While we're on the subject of ultrasound images of masses of pregnancy tissue:
At first, the pregnancy tissue didn’t seem aware of the cannula. It gently probed the pregnancy tissue's side, and for a quick second I felt relief. Of course, I thought. The fetus doesn’t feel pain. I had reassured countless women of this as I’d been taught by Planned Parenthood. The fetal tissue feels nothing as it is removed. Get a grip, Abby. This is a simple, quick medical procedure. My head was working hard to control my responses, but I couldn’t shake an inner disquiet that was quickly mounting to horror as I watched the screen.
The next movement was the sudden jerk of a tiny foot as the pregnancy tissue started kicking, as if it were trying to move away from the probing invader. As the cannula pressed its side, the pregnancy tissue began struggling to turn and twist away. It seemed clear to me that it could feel the cannula, and it did not like what it was feeling. And then the doctor’s voice broke through, startling me.
“Beam me up, Scotty,” he said lightheartedly to the nurse. He was telling her to turn on the suction — in an abortion the suction isn’t turned on until the doctor feels he has the cannula in exactly the right place.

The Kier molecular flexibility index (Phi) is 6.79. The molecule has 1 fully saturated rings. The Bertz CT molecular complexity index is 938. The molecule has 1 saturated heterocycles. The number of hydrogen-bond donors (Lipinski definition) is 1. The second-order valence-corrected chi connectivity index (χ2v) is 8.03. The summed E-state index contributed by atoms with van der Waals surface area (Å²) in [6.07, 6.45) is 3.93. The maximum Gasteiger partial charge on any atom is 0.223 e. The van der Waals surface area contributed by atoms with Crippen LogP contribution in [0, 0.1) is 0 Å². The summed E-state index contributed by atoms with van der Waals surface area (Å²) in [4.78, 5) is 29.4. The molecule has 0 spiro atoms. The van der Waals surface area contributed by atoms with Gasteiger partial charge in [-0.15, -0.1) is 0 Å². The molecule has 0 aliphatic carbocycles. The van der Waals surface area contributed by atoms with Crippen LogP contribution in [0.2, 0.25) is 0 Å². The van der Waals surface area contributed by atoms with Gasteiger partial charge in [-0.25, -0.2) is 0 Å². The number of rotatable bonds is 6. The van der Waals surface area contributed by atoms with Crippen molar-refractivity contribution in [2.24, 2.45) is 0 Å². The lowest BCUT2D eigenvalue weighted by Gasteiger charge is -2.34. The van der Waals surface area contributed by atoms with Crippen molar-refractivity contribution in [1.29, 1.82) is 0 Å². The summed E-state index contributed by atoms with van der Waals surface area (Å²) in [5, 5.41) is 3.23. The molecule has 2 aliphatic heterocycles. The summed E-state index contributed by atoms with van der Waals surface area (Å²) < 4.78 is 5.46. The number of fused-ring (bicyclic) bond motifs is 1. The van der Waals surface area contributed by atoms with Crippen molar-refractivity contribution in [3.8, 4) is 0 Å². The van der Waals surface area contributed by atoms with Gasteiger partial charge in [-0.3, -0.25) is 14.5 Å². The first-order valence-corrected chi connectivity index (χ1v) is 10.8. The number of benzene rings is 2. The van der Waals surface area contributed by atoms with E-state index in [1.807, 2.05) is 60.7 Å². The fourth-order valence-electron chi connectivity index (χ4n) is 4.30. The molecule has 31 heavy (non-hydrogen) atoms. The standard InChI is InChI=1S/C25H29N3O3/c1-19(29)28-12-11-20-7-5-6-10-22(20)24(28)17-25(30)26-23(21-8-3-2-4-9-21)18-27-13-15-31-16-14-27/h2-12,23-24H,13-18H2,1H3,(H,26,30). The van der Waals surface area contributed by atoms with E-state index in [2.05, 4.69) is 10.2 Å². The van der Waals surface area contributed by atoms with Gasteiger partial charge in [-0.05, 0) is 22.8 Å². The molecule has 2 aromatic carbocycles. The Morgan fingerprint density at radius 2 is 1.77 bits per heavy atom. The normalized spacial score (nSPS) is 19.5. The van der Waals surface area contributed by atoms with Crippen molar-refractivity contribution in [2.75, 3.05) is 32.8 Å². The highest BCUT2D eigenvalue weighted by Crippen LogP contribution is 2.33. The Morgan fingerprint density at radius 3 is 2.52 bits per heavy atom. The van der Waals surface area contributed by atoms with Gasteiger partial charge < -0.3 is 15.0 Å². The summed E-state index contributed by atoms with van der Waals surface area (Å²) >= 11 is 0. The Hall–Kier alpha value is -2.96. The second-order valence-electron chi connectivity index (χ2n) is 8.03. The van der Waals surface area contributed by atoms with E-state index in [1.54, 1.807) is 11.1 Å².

I had a sudden urge to yell, “Stop!” To shake the woman and say, “Look at what is happening to your pregnancy tissue! Wake up! Hurry! Stop them!”
But even as I thought those words, I looked at my own hand holding the probe. I was one of “them” performing this act. My eyes shot back to the screen again. The cannula was already being rotated by the doctor, and now I could see the tiny body violently twisting with it. For the briefest moment the pregnancy tissue looked as if it were being wrung like a dishcloth, twirled and squeezed. And then it crumpled and began disappearing into the cannula before my eyes. The last thing I saw was the tiny, perfectly formed backbone sucked into the tube, and then it was gone. And the uterus was empty. Totally empty.